Cultural Experiences in Prague

By Anthony Sudarmawan

Quinn Hejlik stands in front of the tower of Charles Bridge in the Old Town district of Prague
Quinn Hejlik stands in front of the tower of Charles Bridge in the Old Town district of Prague

The first time Quinn Hejlik tried to order turkey in a supermarket in Prague, Czech Republic, he accidentally ordered turecko (Turkey, country) instead of kruti (turkey, deli meat).

Quinn, a UI junior from Omaha, Neb., recently returned from studying abroad in Prague through the USAC program, which offered him an opportunity to learn Czech without any prior knowledge of the language. USAC puts students in a two-week intensive Czech course in order to provide them with the basics of the language. Upon arrival, students are prepared to communicate their daily needs. USAC also offers numerous excursions that allow students to explore the city and Europe.

Quinn’s adventure began when he started learning Czech a week before his study abroad program. He understood that the Eastern European language would be difficult to learn, but he also knew it would be fascinating. He still remembers a particular sentence in Czech that contained no vowels: “strc prst skrz krk” (translation: stick your fingers in your throat).

While he was abroad, he definitely missed driving, online streaming, non-smoking areas, and free refills and separate checks at restaurants. Generally speaking, Europeans tend to use public transportation rather than drive. Online streaming, non-smoking areas, free refills, and separate checks are rare in Europe. Quinn was also surprised by the fact that fruits were not scaled at the cashier in supermarket; rather, customers had to put their fruit on a scale machine and print a label before going to the cashier.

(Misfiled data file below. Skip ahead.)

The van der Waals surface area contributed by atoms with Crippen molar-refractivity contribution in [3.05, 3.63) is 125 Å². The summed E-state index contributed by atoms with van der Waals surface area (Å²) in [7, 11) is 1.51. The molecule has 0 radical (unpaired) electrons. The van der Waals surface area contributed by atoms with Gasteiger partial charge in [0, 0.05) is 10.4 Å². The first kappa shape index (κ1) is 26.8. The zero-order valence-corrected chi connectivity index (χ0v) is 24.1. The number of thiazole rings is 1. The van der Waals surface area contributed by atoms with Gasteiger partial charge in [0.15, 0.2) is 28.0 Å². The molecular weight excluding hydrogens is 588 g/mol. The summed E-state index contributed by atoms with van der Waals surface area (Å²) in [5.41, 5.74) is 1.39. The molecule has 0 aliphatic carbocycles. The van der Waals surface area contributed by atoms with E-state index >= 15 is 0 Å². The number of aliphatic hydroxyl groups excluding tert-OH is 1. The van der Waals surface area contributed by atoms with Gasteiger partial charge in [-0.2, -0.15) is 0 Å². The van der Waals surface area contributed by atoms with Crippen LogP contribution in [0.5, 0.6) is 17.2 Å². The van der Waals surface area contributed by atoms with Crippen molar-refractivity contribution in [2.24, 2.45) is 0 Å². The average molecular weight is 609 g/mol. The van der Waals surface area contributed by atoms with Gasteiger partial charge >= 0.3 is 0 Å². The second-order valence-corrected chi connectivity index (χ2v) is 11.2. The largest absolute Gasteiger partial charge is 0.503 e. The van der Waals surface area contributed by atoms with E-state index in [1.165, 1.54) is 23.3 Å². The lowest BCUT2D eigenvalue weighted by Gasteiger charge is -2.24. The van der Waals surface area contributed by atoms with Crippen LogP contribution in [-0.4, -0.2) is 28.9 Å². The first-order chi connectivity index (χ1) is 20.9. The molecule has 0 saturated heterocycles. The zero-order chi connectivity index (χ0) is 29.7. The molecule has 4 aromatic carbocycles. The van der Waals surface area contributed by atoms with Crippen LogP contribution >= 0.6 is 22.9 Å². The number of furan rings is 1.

Nevertheless, Europe offers many great opportunities for students to study European languages, explore ancient relics and sites, experience a different culture, travel cheaply and conveniently within the EU, and learn the rich history of Europe. Quinn explored all of those options by traveling to 10 different countries, visiting many art museums and two concentration camps, and studying in a university built in 1348. He also learned about European history and how that history ties to modern Europeans’ attitudes. He specifically used an example of Hungarians and Slovaks. To understand Hungarians resentment toward Slovaks and vice versa, he had to learn hundreds of years of history of the two countries.

Now that Quinn has returned Iowa City, he is adjusting back to the U.S. When asked if he has needed a lot of effort to adjust back, he responded no, but he has started to notice things more at home, such as open fields of corn and American flags everywhere. He loves to talk about his study abroad experience to whoever will to listen for hours.

UI students who wish to learn more about studying abroad in Eastern Europe should visit the Study Abroad office in 1111 UCC or call (319)-335-0353 to make an appointment with an advisor.

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